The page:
Hey Mark, Looks like you ready now to make some brakes for the Front Wheels?
Check out the McNearney and the Big Four for ideas.
Mark, It is interesting to note that Jack Sunderlin, the original manufacturer of new Rocky Mountain brakes redesigned them because they were not self energizing. He used the AC design shown in the advertising shown above. This was a mistake because all he had to do was relieve the restraint at the rear pivot bolt so the band could move forward a slight bit in the direction of rotation. This would have made the brakes self energizing and retained the true Rocky mountain look..
Hello Glen, Do you have any original large drum Rocky Mountain brakes with the cast bracket that goes under the axle, I presume the drum dia is the same as the large drum supplied originally. I bought from you many years ago the modern style but I would prefer to go 'original'. With so many people changing to disk brakes I thought there might be a chance that some of these may become available. I made large Cast Iron drums to make the new ones work better, which they do.
Many thanks, Nigel
Glen, I took one of the AC brake assemblies apart yesterday. The rear anchor bolt is 1/2 inch, probably grade 2 as was common back then. By good fortune, the threads in the mount bracket that the anchor bolt threads into is the perfect size for a 3/8-16 helicoil, so I chased the threads with the helicoil tap and installed an insert. I plan to replace the 1/2 inch anchor bolt with a 3/8-16 grade 5 bolt with a washer under the head.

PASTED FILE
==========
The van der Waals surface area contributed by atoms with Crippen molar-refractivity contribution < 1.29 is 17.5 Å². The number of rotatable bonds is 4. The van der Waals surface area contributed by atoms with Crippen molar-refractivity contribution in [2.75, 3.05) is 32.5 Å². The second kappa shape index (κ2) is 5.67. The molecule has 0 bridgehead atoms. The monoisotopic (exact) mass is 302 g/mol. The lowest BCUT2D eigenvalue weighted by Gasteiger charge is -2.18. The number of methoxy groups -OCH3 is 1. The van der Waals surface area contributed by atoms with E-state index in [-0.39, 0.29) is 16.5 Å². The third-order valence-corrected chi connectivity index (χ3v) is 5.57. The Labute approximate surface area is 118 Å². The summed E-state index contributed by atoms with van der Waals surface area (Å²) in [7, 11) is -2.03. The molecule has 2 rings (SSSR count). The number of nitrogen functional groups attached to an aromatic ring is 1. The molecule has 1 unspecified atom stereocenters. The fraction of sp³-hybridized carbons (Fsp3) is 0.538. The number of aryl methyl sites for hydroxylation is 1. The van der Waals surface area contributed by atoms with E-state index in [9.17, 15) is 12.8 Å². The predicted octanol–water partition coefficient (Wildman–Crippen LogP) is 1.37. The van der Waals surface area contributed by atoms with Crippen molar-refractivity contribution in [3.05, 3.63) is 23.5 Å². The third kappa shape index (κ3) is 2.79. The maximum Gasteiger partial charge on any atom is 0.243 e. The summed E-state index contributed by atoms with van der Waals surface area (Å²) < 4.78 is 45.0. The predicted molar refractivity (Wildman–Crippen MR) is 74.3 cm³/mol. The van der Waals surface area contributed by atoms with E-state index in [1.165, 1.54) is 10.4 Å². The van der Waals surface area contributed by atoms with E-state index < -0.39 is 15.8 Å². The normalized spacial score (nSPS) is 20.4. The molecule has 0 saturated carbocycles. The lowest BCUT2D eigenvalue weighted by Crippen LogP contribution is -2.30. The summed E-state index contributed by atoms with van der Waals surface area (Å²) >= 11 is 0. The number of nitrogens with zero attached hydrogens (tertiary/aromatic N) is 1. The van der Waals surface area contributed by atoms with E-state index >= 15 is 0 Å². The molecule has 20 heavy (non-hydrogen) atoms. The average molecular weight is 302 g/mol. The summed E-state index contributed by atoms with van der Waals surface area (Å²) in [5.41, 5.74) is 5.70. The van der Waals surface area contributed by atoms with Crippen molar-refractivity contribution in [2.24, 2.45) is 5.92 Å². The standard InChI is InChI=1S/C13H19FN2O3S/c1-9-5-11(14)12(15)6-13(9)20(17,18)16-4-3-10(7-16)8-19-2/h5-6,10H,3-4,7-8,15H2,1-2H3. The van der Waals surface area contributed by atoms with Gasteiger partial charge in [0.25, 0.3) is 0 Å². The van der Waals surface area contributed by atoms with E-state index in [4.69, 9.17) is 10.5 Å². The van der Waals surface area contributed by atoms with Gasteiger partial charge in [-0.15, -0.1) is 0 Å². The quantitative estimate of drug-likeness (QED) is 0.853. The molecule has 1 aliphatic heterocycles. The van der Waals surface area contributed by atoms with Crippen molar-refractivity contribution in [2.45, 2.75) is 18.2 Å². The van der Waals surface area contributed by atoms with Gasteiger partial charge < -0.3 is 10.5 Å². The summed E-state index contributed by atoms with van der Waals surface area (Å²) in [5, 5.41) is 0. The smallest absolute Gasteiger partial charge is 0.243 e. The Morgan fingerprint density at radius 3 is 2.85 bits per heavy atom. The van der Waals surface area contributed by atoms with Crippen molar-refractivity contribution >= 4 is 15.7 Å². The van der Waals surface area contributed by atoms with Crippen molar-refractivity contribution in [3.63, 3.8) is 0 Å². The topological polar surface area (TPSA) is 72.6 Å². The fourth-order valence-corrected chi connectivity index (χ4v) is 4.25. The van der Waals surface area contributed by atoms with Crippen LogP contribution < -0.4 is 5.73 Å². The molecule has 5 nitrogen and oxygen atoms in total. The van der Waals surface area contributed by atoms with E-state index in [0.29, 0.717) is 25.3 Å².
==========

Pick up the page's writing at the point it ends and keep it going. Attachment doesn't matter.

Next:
The smaller bolt should give the rear anchor some room to move and give some self-energizing action. I could go up to a grade 8 bolt, but I want something back there that will bend if it gets overloaded instead of snapping.
There was a small spring inside the rear anchor strap to preload the brake band assembly aft, I plan to re-install the spring (I might have to stretch it a bit) with the smaller bolt. The spring is probably there as an anti-rattle provision.
One big challenge I can see coming is getting the pedal bracket and linkage to fit under the floorboards, it looks really tight up there. Does anyone else running AC brakes have any tips?
Thanks for your interest!